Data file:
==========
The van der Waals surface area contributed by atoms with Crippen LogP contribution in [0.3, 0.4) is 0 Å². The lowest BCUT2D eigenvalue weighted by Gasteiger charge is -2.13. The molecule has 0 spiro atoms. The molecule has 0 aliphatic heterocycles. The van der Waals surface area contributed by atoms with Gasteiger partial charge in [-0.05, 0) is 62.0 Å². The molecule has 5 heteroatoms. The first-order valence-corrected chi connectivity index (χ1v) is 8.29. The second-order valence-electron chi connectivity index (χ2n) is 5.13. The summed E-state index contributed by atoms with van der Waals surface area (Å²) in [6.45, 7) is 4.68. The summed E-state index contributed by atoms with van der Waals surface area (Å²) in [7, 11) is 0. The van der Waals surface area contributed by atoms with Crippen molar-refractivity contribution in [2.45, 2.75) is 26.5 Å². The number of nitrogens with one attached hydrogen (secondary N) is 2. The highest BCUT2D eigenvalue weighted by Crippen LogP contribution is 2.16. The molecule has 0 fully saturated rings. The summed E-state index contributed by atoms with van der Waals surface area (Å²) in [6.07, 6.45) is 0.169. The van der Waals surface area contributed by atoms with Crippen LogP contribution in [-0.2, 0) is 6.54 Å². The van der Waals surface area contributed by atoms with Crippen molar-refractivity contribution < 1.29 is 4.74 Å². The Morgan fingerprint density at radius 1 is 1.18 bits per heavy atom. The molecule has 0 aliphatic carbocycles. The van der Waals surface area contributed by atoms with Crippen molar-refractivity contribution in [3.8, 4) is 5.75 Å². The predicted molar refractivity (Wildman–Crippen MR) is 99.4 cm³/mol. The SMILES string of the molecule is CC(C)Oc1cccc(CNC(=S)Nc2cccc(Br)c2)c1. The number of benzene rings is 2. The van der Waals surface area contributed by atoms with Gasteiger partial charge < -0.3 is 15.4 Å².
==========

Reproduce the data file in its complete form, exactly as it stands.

The van der Waals surface area contributed by atoms with Crippen LogP contribution in [0.3, 0.4) is 0 Å². The lowest BCUT2D eigenvalue weighted by Gasteiger charge is -2.13. The molecule has 0 spiro atoms. The molecule has 0 aliphatic heterocycles. The van der Waals surface area contributed by atoms with Gasteiger partial charge in [-0.05, 0) is 62.0 Å². The molecule has 5 heteroatoms. The first-order valence-corrected chi connectivity index (χ1v) is 8.29. The second-order valence-electron chi connectivity index (χ2n) is 5.13. The summed E-state index contributed by atoms with van der Waals surface area (Å²) in [6.45, 7) is 4.68. The summed E-state index contributed by atoms with van der Waals surface area (Å²) in [7, 11) is 0. The van der Waals surface area contributed by atoms with Crippen molar-refractivity contribution in [2.45, 2.75) is 26.5 Å². The number of nitrogens with one attached hydrogen (secondary N) is 2. The highest BCUT2D eigenvalue weighted by Crippen LogP contribution is 2.16. The molecule has 0 fully saturated rings. The summed E-state index contributed by atoms with van der Waals surface area (Å²) in [6.07, 6.45) is 0.169. The van der Waals surface area contributed by atoms with Crippen LogP contribution in [-0.2, 0) is 6.54 Å². The van der Waals surface area contributed by atoms with Crippen molar-refractivity contribution < 1.29 is 4.74 Å². The Morgan fingerprint density at radius 1 is 1.18 bits per heavy atom. The molecule has 0 aliphatic carbocycles. The van der Waals surface area contributed by atoms with Crippen molar-refractivity contribution in [3.8, 4) is 5.75 Å². The predicted molar refractivity (Wildman–Crippen MR) is 99.4 cm³/mol. The SMILES string of the molecule is CC(C)Oc1cccc(CNC(=S)Nc2cccc(Br)c2)c1. The number of benzene rings is 2. The van der Waals surface area contributed by atoms with Gasteiger partial charge < -0.3 is 15.4 Å².